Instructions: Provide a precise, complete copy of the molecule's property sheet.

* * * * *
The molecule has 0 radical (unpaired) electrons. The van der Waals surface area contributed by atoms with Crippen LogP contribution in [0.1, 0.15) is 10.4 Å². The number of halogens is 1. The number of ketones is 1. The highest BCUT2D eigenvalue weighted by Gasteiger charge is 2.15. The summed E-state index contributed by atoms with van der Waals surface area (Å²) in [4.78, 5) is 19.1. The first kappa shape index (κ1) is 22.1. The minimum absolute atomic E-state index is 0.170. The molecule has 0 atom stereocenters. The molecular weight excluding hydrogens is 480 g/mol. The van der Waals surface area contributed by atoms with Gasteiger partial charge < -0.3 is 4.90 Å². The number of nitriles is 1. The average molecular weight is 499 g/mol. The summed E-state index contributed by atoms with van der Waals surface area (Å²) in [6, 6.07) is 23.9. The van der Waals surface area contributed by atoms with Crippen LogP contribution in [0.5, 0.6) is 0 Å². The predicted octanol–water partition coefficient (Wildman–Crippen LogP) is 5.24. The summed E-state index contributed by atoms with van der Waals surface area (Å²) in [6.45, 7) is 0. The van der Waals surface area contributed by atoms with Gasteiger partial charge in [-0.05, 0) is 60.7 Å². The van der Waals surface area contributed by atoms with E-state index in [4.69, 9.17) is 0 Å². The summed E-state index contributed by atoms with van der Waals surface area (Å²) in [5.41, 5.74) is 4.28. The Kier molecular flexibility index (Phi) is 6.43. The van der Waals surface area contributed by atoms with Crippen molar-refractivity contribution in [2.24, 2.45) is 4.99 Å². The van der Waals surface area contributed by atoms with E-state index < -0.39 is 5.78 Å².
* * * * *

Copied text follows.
The molecule has 0 radical (unpaired) electrons. The van der Waals surface area contributed by atoms with Crippen LogP contribution in [0.1, 0.15) is 10.4 Å². The number of halogens is 1. The number of ketones is 1. The highest BCUT2D eigenvalue weighted by Gasteiger charge is 2.15. The summed E-state index contributed by atoms with van der Waals surface area (Å²) in [4.78, 5) is 19.1. The first kappa shape index (κ1) is 22.1. The minimum absolute atomic E-state index is 0.170. The molecule has 0 atom stereocenters. The molecular weight excluding hydrogens is 480 g/mol. The van der Waals surface area contributed by atoms with Gasteiger partial charge < -0.3 is 4.90 Å². The number of nitriles is 1. The average molecular weight is 499 g/mol. The summed E-state index contributed by atoms with van der Waals surface area (Å²) in [6, 6.07) is 23.9. The van der Waals surface area contributed by atoms with Crippen LogP contribution in [0.5, 0.6) is 0 Å². The predicted octanol–water partition coefficient (Wildman–Crippen LogP) is 5.24. The summed E-state index contributed by atoms with van der Waals surface area (Å²) in [6.45, 7) is 0. The van der Waals surface area contributed by atoms with Gasteiger partial charge in [-0.05, 0) is 60.7 Å². The van der Waals surface area contributed by atoms with E-state index in [4.69, 9.17) is 0 Å². The summed E-state index contributed by atoms with van der Waals surface area (Å²) in [5.41, 5.74) is 4.28. The Kier molecular flexibility index (Phi) is 6.43. The van der Waals surface area contributed by atoms with Crippen molar-refractivity contribution in [2.24, 2.45) is 4.99 Å². The van der Waals surface area contributed by atoms with E-state index < -0.39 is 5.78 Å².